As a kid, the public library was a magical place. It had endless shelves of colorful adventures, and it was a place to go for story time.
As an adult, some of us still use the library for more than voting. They have those old-fashioned paper books and audiobooks, after all. However, not many of us think of the library the way we did when we were kids: as a fun place to hang out and to learn.
One Buncombe County library branch is looking to change that by bringing in beer — or at least a beer expert. “We do a really good job with [our programming] for kids and for senior citizens,” says Sarah Arnaudin, branch manager for the Skyland/South Buncombe Library. “But we often don’t reach the [young adult] demographic … people in their 20s and 30s.”
Since each library branch has autonomy to develop its own public programming, Arnaudin and her team decided it was time to try something different, something that just might bring in those 20- and 30-year-olds.
According to Arnaudin, the idea of an informational series on beer was a natural fit not only for young adults, but for all adult patrons. “The whole point of a public library is to reflect the population and community it serves,” says Arnaudin. “That applies to fiction and books, but and we’re also a place for free education [on many topics], and beer is huge in Asheville.”
So Arnaudin contacted Cliff Mori, owner of the local business Brew-Ed. Mori worked with the library to develop a three-part series, where each session has a different theme. That way anyone interested could attend a single session or all three.
The first one took place on Oct. 2 and sped through the history of beer. “I tried to cover a range of things in 45 minutes, from beer’s origins to its history in Asheville to its economic impact for things like tourism,” says Mori.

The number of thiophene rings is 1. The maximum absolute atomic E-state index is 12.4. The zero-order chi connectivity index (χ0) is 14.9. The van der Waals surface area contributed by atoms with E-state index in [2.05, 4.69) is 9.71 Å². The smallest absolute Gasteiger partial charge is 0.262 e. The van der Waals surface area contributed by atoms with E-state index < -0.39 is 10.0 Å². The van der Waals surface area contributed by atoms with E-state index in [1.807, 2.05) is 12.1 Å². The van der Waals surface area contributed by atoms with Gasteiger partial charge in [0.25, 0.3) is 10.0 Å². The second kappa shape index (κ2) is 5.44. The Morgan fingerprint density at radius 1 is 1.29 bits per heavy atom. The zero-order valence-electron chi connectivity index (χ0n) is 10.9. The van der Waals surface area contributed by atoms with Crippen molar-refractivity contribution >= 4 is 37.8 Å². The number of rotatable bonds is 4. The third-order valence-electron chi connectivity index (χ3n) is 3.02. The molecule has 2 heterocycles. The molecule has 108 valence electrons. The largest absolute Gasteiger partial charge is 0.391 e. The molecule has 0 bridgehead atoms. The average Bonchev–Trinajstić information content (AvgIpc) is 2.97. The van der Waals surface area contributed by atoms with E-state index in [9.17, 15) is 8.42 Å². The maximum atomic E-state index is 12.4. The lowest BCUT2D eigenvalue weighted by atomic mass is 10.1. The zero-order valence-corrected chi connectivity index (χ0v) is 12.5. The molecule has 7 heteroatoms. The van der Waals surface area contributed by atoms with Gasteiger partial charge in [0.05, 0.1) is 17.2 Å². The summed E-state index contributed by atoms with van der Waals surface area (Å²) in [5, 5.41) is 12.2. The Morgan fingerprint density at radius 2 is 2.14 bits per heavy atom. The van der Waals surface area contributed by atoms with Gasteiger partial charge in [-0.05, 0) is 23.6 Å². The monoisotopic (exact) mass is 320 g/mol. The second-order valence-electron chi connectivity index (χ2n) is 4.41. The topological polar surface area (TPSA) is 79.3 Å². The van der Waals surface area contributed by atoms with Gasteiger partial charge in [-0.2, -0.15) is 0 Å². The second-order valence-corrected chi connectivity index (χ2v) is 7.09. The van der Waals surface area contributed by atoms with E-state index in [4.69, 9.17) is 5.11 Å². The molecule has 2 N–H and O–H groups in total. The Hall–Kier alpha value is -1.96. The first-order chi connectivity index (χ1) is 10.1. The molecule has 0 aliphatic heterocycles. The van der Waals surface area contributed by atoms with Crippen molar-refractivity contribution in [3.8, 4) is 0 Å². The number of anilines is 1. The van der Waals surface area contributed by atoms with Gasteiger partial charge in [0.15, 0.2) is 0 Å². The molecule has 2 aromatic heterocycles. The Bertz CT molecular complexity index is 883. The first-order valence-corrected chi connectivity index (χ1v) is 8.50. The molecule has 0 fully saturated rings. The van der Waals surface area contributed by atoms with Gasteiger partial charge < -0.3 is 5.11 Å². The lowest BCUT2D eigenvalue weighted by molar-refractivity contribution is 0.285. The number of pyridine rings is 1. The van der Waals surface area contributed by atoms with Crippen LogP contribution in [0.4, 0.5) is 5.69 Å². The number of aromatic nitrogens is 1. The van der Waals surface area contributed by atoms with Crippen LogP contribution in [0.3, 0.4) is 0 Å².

The event was a success despite an obvious obstacle: The series is funded by the Friends of the South Buncombe Library, but that funding doesn’t include snacks or for beer. “Normally I teach these sorts of classes at breweries, so everyone can have a pint,” says Mori. “But at the library we had to get creative … I brought in some malt to munch and hops to sniff.”
Look for the next part of the series at 5:30 p.m. Thursday, Nov. 6, where the focus will be on brewing ingredients. The series will wrap up on Thursday, Dec. 11. Arnaudin and Mori say the focus for December is still being finalized and may depend somewhat on the feedback from the first two classes.
The Skyland/South Buncombe Library is at 260 Overlook Road. No reservations are required, but for further information you can contact the library branch at 250-6488.
Going for Gold
The Great American Beer Festival, hosted by the Brewers Association in Denver, is one of the nation’s largest and most prestigious festivals. This year more than 5,500 beers from all over the country competed for just 268 medals. It’s a chance for large brewers to prove they’ve still got what it takes, and it gives small brewers a rare shot at the nationwide spotlight.
Though the festival is more than 30 years old, for decades not many Asheville breweries traveled to the event. Even fewer brought home medals. That’s started to change in recent years, with Highland and the LAB medaling, and Wicked Weed winning Asheville’s first gold medal in 2013. This year was the biggest haul yet for Western North Carolina, with three native breweries and two newcomers bringing home medals, including three golds:
Fonta Flora (Morganton) won a gold for Irish Table in the Irish-Style Dry Stout category; Pisgah (Black Mountain) won a gold for Chocolatized Vortex II in the Chocolate Beer category; Wicked Weed won a gold for Mampara in the Specialty Honey Beer category; Oskar Blues (Longmont, Colo./Brevard) won a silver for Death by Coconut in the Chocolate Beer category; and Sierra Nevada (Chico, Calif./Mills River) won a bronze for Narwhal Imperial Stout in the Imperial Stout category.
Two other North Carolina breweries also won awards. Mystery of Raleigh took home a silver for La Querelle in Belgian Style Ale while Duck Rabbit of Farmville took home a silver for Duck-Rabbit Marzen and a bronze for its Schwarzbier in those respective categories.
Breweries that win awards at GABF will often showcase the winning beer at their tasting rooms or rebrew the beer for a special release. Look for the winners around town soon or for some of the seasonal beers the next season they’re available.